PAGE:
Killing of unarmed Nigerians is not a new phenomenon. Our political class has crass reputation for that. Ask Gen. Obasanjo. He will pride himself with the Odi Massacre. In short, the tell of his reign is the tell of penchant for blood bath. Or ask “president” Tinubu. He will tell how he employed hoodlums, who, empowered by the government and with government vehicles, disrupted the peaceful protest of Nigerian youths against SARS brutality, and in a summersault, colluded with the Army, who came and shot the protesters dead. We remember Pelumi, an only son of a widowed mother, who was led away by the police, even when he was identified as a journalist. Pelumi never returned.
No one cares speak about the humiliations the beleaguered south-easterners go through in the hand of the military men, who block all eastern roads in pretext to curtail insecurities and, in stead, order every passenger of every vehicle down so as to show them that there are captives of war in their own land. No one dares say or write anything against such opprobrious madness. They will be killed by the military men. Even our so-called leader keeps quiet. They must leave their bedrooms. We, too, will neither say nor write.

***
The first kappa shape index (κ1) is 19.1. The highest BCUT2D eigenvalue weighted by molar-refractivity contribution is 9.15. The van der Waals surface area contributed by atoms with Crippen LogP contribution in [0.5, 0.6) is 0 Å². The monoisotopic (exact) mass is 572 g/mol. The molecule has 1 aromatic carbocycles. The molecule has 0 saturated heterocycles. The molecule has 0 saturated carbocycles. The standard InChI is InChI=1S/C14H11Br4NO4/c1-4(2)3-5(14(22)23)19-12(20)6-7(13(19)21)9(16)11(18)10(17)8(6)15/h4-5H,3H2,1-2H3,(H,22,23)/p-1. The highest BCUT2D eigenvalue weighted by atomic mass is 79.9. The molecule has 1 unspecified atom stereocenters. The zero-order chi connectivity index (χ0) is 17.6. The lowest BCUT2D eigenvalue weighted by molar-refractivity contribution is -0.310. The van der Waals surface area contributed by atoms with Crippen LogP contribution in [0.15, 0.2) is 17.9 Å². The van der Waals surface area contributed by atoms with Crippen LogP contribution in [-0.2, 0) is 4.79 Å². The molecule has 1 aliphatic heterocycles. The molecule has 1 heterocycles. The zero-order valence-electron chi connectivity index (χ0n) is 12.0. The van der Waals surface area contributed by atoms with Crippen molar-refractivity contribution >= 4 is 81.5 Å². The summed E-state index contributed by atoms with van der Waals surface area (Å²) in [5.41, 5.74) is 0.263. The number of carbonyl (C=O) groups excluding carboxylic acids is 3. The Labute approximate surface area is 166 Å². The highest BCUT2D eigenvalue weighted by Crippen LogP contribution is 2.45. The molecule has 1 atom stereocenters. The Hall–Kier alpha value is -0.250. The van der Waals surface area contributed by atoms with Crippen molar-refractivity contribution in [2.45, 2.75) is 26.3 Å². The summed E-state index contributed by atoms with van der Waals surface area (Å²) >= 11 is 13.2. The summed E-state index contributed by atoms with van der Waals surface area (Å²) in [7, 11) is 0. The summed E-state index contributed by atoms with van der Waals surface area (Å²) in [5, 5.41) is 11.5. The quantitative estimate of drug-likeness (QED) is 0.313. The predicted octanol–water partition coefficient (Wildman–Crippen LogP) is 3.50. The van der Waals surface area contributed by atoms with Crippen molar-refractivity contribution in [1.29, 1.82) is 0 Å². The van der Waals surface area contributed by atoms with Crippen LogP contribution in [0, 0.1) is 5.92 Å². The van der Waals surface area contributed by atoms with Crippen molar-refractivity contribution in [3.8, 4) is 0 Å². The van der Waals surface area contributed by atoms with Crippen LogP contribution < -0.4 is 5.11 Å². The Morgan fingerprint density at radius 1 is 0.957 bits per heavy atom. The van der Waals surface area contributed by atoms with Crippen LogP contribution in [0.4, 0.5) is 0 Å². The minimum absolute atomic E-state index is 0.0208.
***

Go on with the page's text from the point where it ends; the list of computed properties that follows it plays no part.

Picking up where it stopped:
But, while we remember the assassination of Jamal Khashoggi, we also remember millions who have been khashoggi into non-existence by their government, those whom they employed and paid with the taxpayers’ money.
Having seen what humans pass through, albeit the alleged existence of so-called human rights, we are bold to state that the law does not, in any way, protect human rights against the powers of tyrants. We can only complain and be killed, keep quiet and be killed revolt and be killed or, unimaginably, force our oppressors to respect our rights.
May the death of Jamal Khashoggi reiterate our precarious existentialist condition—we who are but byproducts of cataclysmic chaos.
This Article Was Written By: Ude Ogbodo Okereke is a philosopher, poet, political analyst, religious humanist, human rights activist, and currently a 400L law student.